There are two sides to what has been coined "prison writing" as a "genre." Many first-rate writers have been imprisoned because of their beliefs; and much of the best prison literature has come from writers who found their voice once incarcerated. Several themes are constant: survival, hell, deprivation, and the desire to tell the story of the imprisoned individual. This class will explore the roots, themes, and social and psychological significance of the genre and read work by and about prisoners. Students will also participate in writing workshops at San Quentin prison with Keith and Kent Zimmerman's Writing Workshop "Finding Your Voice on the Page," now in its sixth year, and the most popular class at the prison. Students will also work with men and women who are incarcerated or transitioning from prison to life beyond bars.
Faculty: Anne Marino
Community Partner: San Quentin Prison, Stand Up Program, Keith & Ken Zimmerman
Richmond & the Arts
Visual Studies + Richmond Arts Center, Spring 2011
This course looks back on three eras in the relationship between the arts and community in American life from the cusp of a fourth. By focusing our attention on the archives, galleries, and classrooms of a community art education center with a rich and varied history; we will be able to approach the notions of community, art, craft, and education as problems in a specific context and within a significant historical frame. Students will gain archival, research, and critical thinking skills throughout the semester and prepare final projects that are archival, historical, curatorial, or creative in nature.
Faculty: Stuart Kendall
Community Partner: Richmond Arts Center
Ceramics + Exploratorium, Spring 2011
The Exploratorium, San Francisco's beloved art and science museum, will move into Piers 15 and 17 in 2013. Artists enrolled in this project-based course will work with Exploratorium artists, local scientists, exhibit designers and historians to research the new site, develop project proposals and prototype exhibits. In particular, the site research will focus on water issues related to the San Francisco Bay including bay ecology, shipping traffic, tourism, toxicity and climate change. Students will benefit from studio visits and lectures with Shawn Lani (Exploratorium), John Roloff , Michael Swaine (Free Mending Library, Future Farmers), Nancy Selvin (Alameda County Arts Commission) and REBAR Design Studio. Project proposals and prototypes will be reviewed directly by Exploratorium curators and considered for possible commissions. Graduate students are encouraged to enroll.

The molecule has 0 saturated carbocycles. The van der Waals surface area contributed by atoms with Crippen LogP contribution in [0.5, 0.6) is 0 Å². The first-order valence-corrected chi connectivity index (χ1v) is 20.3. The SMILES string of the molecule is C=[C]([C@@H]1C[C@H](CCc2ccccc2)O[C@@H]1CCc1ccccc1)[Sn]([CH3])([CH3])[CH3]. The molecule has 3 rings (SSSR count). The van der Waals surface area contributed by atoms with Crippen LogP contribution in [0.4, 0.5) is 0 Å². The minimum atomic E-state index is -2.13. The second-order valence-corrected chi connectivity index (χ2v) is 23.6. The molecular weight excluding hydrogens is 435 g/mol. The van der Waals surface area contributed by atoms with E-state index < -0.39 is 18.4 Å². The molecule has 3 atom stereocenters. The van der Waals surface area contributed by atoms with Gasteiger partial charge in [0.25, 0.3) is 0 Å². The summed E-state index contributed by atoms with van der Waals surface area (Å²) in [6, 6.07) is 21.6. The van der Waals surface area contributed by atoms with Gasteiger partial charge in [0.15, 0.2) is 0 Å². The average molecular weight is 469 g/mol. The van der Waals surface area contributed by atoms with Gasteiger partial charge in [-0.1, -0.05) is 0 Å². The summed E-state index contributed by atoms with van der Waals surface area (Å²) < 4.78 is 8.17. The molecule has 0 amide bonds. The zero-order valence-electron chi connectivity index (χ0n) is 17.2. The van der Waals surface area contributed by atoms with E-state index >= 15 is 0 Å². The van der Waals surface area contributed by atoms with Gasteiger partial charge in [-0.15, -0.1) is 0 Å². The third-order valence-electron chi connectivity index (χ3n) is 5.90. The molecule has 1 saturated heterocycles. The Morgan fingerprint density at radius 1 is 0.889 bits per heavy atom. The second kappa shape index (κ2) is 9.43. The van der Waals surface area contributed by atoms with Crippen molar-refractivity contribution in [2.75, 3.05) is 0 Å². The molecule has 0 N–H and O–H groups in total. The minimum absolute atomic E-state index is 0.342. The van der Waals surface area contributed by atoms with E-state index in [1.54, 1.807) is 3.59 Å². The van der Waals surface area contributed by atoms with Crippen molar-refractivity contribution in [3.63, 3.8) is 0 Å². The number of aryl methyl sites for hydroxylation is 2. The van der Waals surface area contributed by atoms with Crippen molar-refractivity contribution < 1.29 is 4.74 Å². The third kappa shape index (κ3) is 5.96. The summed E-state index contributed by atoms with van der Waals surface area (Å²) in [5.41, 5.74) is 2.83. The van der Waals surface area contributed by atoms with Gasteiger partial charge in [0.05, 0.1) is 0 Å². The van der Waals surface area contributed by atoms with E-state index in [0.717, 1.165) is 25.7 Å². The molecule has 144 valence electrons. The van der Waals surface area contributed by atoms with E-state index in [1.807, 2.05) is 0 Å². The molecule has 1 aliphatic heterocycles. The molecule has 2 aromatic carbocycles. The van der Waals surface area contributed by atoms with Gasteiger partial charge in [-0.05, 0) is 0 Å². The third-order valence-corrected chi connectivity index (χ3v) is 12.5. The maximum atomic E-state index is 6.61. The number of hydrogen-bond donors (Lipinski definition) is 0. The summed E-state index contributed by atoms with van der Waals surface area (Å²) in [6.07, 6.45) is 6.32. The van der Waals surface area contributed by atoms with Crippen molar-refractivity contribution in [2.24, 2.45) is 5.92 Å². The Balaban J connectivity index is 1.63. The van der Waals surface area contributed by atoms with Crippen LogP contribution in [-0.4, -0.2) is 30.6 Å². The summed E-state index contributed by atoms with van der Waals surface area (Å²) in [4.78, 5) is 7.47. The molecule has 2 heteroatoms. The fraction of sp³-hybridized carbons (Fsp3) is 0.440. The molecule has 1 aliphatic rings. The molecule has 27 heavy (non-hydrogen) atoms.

Faculty: Nathan Lynch
Community Partner: Exploratorium
Sculpture + Southern Exposure, Spring 2011
Students will work on a project with Southern Exposure that takes as its inspiration the historic tradition of street merchants hawking their wares with melodic songs and calls. This project investigates issues of mobility, exchange, and alternative micro-economies along with soapbox speech-making and sculptural drag. Through workshops, lectures, field trips, independent research, readings, group activities and critiques, this course aims to inspire each student to develop a unique stance in relation to the role of the artist and the "business" side of art making: achieving agency and autonomy as you navigate the art world, imagining radical and practical possibilities for disseminating your art and ideas, and inventing your own dynamic models for sustainable art practice in the 21st Century.
Faculty: Allison Smith
Community Partner: Southern Exposure
Furniture Design + Yerba Buena Center for the Arts, Spring 2011
With the support of Derek Chen, founder of the local design firm Council, students will research, design and manage a small-scale product run of furniture for use at Yerba Buena Center for the Arts. Specifically, CCA students will develop furniture to be used in the atrium area of YBCA. Working closely with the staff of Council will reveal the real world design practices of a successful design firm and allow an in depth exploration of a design and manufacturing process for the final project. Specific objects will be designed and a selection realized using the studio as a 'center of operations'.
Faculty: Russell Baldon
Community Partner: Yerba Buena Center for the Arts and Derek Chen (Council Design)
Art Education: Teaching Practices